Fiberglass repair question

I just finished a project using kevlar cloth and West Marine two part epoxy.

The project that I was doing required that I cut strips of the cloth only a couple of inches wide.

I had problems keeping the cloth from unravelling…

I finished the project and it came out pretty good, but I was wondering has any one ever used the fibeglass sticky back sheetrock tape ?

I have a feeling that it would work good in the application that I had.

I am curious to know for any future work.

thanks and cheers,


overcut it,saturate and after it sets up sand off the excess.

also sounds like you might working your cloth too much,drop your cloth into epoxy in an aluminum foil pan you make yourself just slightly larger than your cloth,pouring a little more epoxy on the cloth, then press the epoxy down into the cloth without pulling on it,let it soak , then apply. you can also thin your epoxy for easier saturation just takes a little longer to “kick”

but no I’ve never tried the sheetrock.

Bad Tape
The sticky-backed sheet rock tape sounds goods but works poorly. I, too, thought is sounded like a good idea at the time. Here at the Lilydipper Laboratory Of Good Ideas, we discovered the glue used to make sticky-back interfers with the epoxies and you end up with a very, very slow curing gooey mess.

You can purchase fiberglass “tape” without the sticky. It comes in assorted widths, has finished edges and works well for reinforcement.

If you have only a sheet of glass cloth, cutting it on the bias will limit fraying of the edges.

If working with cut strips…
especially with kevlar is really a pain…

Next time try:

  1. Using the sewn edge of the cloth for one of your top plys… easier to smooth out with bundles only running one direction. You can even come back to it and other edges just as epoxy is super sticky and just (gloved) finger tap/roll the edges down a little flatter… babysitting is the key.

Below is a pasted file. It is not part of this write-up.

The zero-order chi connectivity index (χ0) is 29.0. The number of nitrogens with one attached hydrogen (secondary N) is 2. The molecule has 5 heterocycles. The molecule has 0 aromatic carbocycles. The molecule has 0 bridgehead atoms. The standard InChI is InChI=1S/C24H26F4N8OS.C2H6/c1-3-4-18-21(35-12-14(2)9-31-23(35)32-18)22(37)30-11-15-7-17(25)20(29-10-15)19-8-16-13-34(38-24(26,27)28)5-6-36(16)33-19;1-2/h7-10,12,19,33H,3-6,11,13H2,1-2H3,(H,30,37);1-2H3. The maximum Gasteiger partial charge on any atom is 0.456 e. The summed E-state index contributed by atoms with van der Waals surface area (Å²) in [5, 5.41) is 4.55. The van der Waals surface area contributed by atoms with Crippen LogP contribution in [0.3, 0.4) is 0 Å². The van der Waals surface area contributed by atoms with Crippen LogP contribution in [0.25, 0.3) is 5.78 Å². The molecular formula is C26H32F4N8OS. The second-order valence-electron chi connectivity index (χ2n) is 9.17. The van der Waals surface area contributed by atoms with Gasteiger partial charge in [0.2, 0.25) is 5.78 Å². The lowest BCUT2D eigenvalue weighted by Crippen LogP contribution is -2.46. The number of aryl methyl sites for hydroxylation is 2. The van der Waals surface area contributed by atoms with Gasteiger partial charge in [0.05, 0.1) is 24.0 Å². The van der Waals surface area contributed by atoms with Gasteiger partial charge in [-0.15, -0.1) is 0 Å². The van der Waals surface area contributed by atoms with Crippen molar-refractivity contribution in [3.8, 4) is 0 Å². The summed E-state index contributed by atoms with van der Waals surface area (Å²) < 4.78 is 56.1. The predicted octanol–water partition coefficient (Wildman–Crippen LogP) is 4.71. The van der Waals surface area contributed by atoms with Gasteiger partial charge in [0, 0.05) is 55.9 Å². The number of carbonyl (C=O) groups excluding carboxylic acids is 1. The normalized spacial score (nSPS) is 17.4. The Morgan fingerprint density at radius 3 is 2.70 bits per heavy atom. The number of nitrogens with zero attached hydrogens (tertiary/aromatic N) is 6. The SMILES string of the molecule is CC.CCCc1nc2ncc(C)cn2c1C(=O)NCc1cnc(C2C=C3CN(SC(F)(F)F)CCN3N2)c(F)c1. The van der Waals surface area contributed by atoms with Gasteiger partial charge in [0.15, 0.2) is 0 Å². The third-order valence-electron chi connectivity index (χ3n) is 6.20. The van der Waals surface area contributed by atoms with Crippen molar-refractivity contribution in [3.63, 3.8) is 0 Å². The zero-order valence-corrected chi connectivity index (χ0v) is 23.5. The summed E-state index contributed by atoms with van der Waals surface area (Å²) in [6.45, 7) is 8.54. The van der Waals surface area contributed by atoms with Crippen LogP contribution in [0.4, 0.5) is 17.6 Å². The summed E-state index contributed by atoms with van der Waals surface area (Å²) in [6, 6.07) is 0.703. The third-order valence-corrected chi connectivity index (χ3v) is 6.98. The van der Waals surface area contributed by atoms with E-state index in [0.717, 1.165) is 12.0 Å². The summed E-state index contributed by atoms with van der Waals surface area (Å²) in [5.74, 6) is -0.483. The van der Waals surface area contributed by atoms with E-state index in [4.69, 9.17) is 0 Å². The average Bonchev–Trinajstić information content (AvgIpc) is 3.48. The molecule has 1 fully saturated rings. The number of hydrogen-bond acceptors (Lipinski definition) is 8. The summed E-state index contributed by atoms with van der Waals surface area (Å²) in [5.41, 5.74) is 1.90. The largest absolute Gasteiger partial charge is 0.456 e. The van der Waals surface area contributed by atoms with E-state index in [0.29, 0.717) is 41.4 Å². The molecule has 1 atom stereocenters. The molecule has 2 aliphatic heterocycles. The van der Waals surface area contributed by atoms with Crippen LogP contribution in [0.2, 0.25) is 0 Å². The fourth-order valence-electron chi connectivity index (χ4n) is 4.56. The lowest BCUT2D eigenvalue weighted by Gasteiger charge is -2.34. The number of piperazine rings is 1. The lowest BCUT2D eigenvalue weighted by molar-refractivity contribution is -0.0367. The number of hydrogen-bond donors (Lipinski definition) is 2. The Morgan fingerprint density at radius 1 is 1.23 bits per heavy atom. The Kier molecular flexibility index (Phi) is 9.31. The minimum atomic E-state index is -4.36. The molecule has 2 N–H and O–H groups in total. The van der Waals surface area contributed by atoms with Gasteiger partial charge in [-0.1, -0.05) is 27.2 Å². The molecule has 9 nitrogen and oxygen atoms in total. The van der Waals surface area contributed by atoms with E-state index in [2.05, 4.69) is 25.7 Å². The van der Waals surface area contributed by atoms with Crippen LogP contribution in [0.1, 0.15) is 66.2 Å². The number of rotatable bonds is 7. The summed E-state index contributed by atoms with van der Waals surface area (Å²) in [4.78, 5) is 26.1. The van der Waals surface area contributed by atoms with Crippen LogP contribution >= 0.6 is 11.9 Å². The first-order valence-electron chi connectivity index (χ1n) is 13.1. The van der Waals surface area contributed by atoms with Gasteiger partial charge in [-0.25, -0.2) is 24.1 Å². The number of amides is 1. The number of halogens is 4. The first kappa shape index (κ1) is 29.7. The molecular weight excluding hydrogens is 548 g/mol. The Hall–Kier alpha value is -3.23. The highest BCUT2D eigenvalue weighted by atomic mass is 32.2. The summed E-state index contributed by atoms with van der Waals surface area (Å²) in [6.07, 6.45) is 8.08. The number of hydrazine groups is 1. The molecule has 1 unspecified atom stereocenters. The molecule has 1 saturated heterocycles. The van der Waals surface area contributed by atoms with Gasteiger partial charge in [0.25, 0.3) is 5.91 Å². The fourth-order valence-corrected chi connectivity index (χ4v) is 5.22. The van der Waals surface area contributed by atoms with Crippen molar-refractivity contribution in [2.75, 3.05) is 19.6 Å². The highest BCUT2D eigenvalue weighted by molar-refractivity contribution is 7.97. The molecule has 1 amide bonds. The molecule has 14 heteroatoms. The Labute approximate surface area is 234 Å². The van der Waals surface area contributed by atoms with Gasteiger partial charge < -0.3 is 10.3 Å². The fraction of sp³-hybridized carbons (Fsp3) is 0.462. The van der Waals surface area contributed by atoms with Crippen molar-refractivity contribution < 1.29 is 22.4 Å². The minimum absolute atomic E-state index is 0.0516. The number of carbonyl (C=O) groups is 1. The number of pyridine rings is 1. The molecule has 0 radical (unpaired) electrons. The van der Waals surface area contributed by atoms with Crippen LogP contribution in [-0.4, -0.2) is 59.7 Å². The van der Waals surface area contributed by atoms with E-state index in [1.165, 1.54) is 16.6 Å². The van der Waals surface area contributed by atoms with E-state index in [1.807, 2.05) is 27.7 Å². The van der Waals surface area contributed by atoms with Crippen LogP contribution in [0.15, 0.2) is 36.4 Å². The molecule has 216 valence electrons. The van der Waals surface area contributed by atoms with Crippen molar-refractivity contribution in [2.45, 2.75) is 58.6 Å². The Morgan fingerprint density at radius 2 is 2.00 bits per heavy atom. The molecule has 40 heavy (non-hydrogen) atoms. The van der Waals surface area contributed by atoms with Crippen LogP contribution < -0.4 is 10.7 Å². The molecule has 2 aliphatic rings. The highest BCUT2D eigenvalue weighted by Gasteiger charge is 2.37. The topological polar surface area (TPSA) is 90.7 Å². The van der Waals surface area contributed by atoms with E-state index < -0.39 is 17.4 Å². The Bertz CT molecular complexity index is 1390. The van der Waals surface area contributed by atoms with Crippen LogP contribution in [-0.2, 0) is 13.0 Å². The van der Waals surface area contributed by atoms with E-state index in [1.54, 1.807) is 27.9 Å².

2. Cut one last slightly larger ply , and either wet it out partially or wet it out in place… ‘brush tap’ wet out the very edge using only enough resin to wet out fabric and not go beyond.
  3. Use a single ply of 4 ounce to consolidate entire repair… very little raw edge protruding and easy to knock down with a couple quick passes of sandpaper…
  4. Apply all cloth and then place a ply of 4-6 mil non wrinkled plastic over it and squeegee smooth…pull after cured… combine with any of above too.
  5. All this is ASSuming glass will not be faired in which case all abbove would be a waste of time.

John Sweet may have 2" Kevlar tape
with stabilized edges, either standard or bias cut. Kevlar is a bitch to handle in thin strips because the difficulty of the cutting process tends to pull the weave apart.

I almost never pre-wet cloth because it is just harder to get the excess resin back out of the weave. Most of my “glass” work is just concentric patches for breaks in whitewater boats, and once I get the cloth down in place, it is not hard to wet out thoroughly. But I would infer from your post that your main problem was with the weave pulling apart during handling, and for that, seam tape can be real helpful.

it’ really hard to cut tape out of cloth

– Last Updated: Apr-18-04 12:17 AM EST –

but if you do need to, try cutting it at an angle (or on the bias). John R. Sweet can also sell you bias tape and perhaps orthogonal tape as well. I do not know the downsides of bias tape but it has been much easier for me to handle. The sheet rock tape has no thread count, not much strength.

Perhaps Mr Nystrom can help.

sources for fiberglass tape